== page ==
HYDE PARK — Cubs ace Marcus Stroman is giving Brave Space Alliance, a South Side-based Black- and trans-led LGBTQ+ center, $20,000 in honor of Pride Month.
The surprise donation is among three Stroman made to organizations in cities he’s played in throughout his career. A former New York Met and Toronto Blue Jay, Stroman also donated to New York City’s LGBTQ+ youth group Hetrick-Martin Institute and Toronto’s The 519, a service center and charity for the local queer community.
The donations are about more than just the money, Brave Space leaders said. The signal of support — from a Black pitcher in a sport where queer people are underrepresented — “comes with much more social and cultural value,” Deputy CEO Jae Rice said.
“We welcome a cis guy in sports, which is usually a hypermasculine space, expressing this type of camaraderie,” Rice said. “This is steps. This is evolved allyship. It moves the needle.”
Stroman, who has posted top numbers in his second season with the Cubs, announced the donations on his social media pages this week.
“It is my hope that my contribution will further the ongoing efforts of the LGBTQIA+ community in raising awareness, combating discrimination, and helping to celebrate diversity and inclusion,” Stroman said in his statement.
Rice now plans to bring Brave Space Alliance leaders and families to thank the pitcher ahead of the Cubs’ June 16 game against the Baltimore Orioles at Wrigley Field.
In the meantime, Rice will start putting Stroman’s generosity to work in two of Brave Space Alliance’s staple programs: its community pantry and gender-affirming center known as the dignity suite, both located at the nonprofit’s Hyde Park headquarters, 1515 E. 52nd Place.
The pantry is open to all community members and features name-brand groceries, vegan, vegetarian and halal sections, personal care items and a food delivery program for seniors and immunocompromised neighbors, Rice said.
“Queer folks, especially queer trans Black folks, have always provided for the greater masses. For all sorts of marginalized people we understand our liberation is connected,” Rice said. “The pantry is an olive branch.'”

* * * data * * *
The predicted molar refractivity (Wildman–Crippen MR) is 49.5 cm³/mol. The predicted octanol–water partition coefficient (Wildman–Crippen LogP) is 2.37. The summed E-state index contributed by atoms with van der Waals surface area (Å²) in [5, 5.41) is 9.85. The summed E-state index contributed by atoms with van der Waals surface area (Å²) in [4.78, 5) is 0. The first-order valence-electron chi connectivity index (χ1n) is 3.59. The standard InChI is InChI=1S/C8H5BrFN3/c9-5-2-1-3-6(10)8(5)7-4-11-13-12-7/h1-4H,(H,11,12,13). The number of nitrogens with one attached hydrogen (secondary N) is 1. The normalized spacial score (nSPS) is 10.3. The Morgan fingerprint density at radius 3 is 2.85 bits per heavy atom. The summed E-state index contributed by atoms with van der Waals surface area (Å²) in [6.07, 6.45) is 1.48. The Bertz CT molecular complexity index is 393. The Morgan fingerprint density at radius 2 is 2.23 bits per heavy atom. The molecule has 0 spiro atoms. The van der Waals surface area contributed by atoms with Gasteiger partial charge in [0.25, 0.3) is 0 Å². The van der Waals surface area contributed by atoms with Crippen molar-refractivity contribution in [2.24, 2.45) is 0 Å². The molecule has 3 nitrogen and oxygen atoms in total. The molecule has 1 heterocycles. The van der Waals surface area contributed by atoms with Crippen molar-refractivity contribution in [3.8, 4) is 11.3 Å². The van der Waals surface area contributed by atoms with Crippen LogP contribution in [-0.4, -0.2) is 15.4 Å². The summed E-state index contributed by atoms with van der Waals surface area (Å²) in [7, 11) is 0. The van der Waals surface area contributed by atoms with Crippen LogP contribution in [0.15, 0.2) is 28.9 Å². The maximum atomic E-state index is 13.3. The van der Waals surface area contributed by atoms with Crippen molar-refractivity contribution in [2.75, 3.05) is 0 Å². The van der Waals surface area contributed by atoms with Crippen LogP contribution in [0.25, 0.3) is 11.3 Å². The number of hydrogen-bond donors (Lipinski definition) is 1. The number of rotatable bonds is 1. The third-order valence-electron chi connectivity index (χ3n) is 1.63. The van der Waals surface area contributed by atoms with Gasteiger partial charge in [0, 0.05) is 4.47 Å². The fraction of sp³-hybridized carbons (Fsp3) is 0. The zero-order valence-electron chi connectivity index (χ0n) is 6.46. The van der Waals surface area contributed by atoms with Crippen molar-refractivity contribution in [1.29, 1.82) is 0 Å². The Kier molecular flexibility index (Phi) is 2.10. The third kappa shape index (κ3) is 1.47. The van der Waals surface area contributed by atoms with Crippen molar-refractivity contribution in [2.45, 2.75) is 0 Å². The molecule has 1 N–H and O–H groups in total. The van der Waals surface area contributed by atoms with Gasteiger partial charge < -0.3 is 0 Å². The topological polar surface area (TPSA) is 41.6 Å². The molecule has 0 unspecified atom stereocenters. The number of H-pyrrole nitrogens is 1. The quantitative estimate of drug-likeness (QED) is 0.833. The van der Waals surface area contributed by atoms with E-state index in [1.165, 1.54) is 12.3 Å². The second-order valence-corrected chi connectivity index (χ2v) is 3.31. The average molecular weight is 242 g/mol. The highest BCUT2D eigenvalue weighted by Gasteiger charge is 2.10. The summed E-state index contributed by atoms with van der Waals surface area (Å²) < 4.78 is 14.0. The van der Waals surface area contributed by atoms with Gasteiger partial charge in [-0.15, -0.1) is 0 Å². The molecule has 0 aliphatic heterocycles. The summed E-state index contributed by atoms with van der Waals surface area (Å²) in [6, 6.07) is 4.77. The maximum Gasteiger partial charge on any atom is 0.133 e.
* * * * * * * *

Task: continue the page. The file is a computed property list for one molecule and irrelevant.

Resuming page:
The dignity suite provides trans people with free items to affirm their gender, which could include suits, haircuts, binders, wigs and makeup, Rice said. The dignity suite also assists trans people with wrap-around services, including resume help to providing storage lockers, Rice said.
“It’s a way to mitigate harm and violence in our community, and to give people dignity without them feeling ostracized or looked down upon if they just went to a regular shop,” Rice said.
Stroman’s donation comes as other LGBTQ+ rights and Pride celebrations have proved divisive in professional sports. In March, the Chicago Blackhawks nixed their Pride jerseys, citing safety concerns for the team’s Russian players, according to the Sun-Times.
Rice said there’s been a “reverse in acceptance” for LGBTQ+ people and particularly trans people, pointing to bans on gender-affirming care for minors, attacks on drag shows and other laws limiting transgender girls and women from participating in high school and collegiate sports in Republican-controlled states.
Meeting with Stroman at Wrigley Field will be a small step forward for inclusion in sports, Rice said.
“First, I just want to tell him ‘Thank you,’ and then ask how we can get his colleagues involved in these conversations, as well,” Rice said. “It means a lot right now for a pitcher of color to come out and say they are standing with us in Chicago.”
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